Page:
Large-scale tissue engineering

Our high-precision roll-to-roll system can produce nano and micro structured surfaces continuously in order to cut production costs and scale up production.

Manufacturing processes for tissue engineering

 

Manufacturing processes for tissue engineering

Tissue engineering is where biology meets technology: the aim is to cure diseases and support natural tissue repair following trauma using tissue cells generated in vitro. Biotechnological tissue engineering processes are currently being used to obtain replacement human tissue cells from stem cells with the aim to deploy them for use in personalized medicine.

Structured biomaterials with tissue-specific stiffness

To trigger stem cells to grow and differentiate into specific tissues, it is crucial to simulate the direct, in vivo environment of these particular tissues. The Fraunhofer IPT has developed a tissue engineering process which allows biomaterials to be both nano and micro structured. Biomaterials with tissue-specific stiffness can be molded with a range of topographies at our in-house laboratory for applied cell biology. Added functionality and increased differentiation of the stem cells has been achieved through electrical and biomechanical pulses such as electromagnetic current, ultrasound, light, tensile stress or fluid flows.

Applying measuring technology to achieve controlled cell growth

By fostering interdisciplinary collaboration between biologists and engineers, we have successfully simulated biological systems such as tissue equivalent materials and stem cell niches and enabled stem cells to differentiate into specific tissue cells. In addition to this, we measure and interpolate the biological signals sent by the differentiated cells to enable us to record their particular functionalities.

From prototypes to scaling up production

We rely on diamond cutting, two-photon lithography and laser structuring to produce micro and nano structured embossing dies. The structures can be tested on the molded substrate prototypes. If cell differentiation is successful on the substrates, we can optimize the manufacturing process in the next step and carry out manufacturing processes to scale up production. In this context, we use roll-to-roll and injection molding operations.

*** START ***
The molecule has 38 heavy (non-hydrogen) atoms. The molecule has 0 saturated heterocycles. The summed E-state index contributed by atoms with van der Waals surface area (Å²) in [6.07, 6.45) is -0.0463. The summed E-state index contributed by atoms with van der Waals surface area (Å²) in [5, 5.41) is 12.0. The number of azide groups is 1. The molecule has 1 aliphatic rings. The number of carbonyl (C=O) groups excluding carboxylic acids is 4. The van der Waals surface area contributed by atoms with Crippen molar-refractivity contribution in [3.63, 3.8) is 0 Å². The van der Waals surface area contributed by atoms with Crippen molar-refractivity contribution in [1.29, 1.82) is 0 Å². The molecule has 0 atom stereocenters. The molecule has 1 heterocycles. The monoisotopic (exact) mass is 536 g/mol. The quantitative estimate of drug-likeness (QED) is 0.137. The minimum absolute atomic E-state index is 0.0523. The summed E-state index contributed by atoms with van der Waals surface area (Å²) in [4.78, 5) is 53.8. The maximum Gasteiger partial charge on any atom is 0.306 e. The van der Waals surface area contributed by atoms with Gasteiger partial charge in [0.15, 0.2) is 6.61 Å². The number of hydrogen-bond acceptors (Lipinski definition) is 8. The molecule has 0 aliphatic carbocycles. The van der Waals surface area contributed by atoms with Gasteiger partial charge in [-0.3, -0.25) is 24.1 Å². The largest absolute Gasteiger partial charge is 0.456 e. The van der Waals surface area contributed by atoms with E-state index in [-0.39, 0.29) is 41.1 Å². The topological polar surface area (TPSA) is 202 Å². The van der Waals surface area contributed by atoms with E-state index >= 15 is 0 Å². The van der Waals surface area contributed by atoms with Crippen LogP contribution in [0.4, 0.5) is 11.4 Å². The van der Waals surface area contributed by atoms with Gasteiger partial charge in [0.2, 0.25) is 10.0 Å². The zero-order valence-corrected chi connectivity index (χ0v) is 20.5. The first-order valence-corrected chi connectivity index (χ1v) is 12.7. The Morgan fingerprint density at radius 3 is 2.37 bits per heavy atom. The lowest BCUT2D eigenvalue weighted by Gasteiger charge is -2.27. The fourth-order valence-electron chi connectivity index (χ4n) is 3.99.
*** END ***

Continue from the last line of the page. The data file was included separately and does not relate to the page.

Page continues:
Our services

  • Developing specific stem cell niches and tissue constructs
  • Mechanical stimulation via specific surface structuring, tensile stress, fluid flows and ultrasound
  • Electromagnetic stimulation
  • Analyzing the function of the target tissue by measuring cellular activity and external forces affecting the cell
  • Characterizing differentiated cells at gene and protein level
  • Up-scaling the production process to mass produce differentiated tissue cells.

 

Neuronal cells

In previous projects, we at the Fraunhofer IPT have produced neuronal inducing structures using diamond machining and have molded them in hydrogels. Primary, human adipose tissue-derived stem cells differentiated on the substrates. Pluripotent neuronal crest-derived stem cells from human dermis tissue differentiated into neuron-like cells. Electromagnetic pulses increased neuronal differentiation.

Muscle-like cells

In another project, we used laser technology to produce muscle-inducing structures.  Mesenchymal stem cells from human foreskin tissue differentiated into muscle-like cells. Tensile forces and electrical pulses produced a significant increase in the induction of differentiation.

Corneal endothelial cells

We apply two-photon lithography to produce a topography on which mesenchymal stem cells made from umbilical cord or foreskin tissue can differentiate. Pluripotent stem cells made of dental pulp or eye lid tissue differentiate into corneal endothelial cells. The structure this requires, is molded into a biomaterial whose stiffness corresponds to that of a specific cornea layer.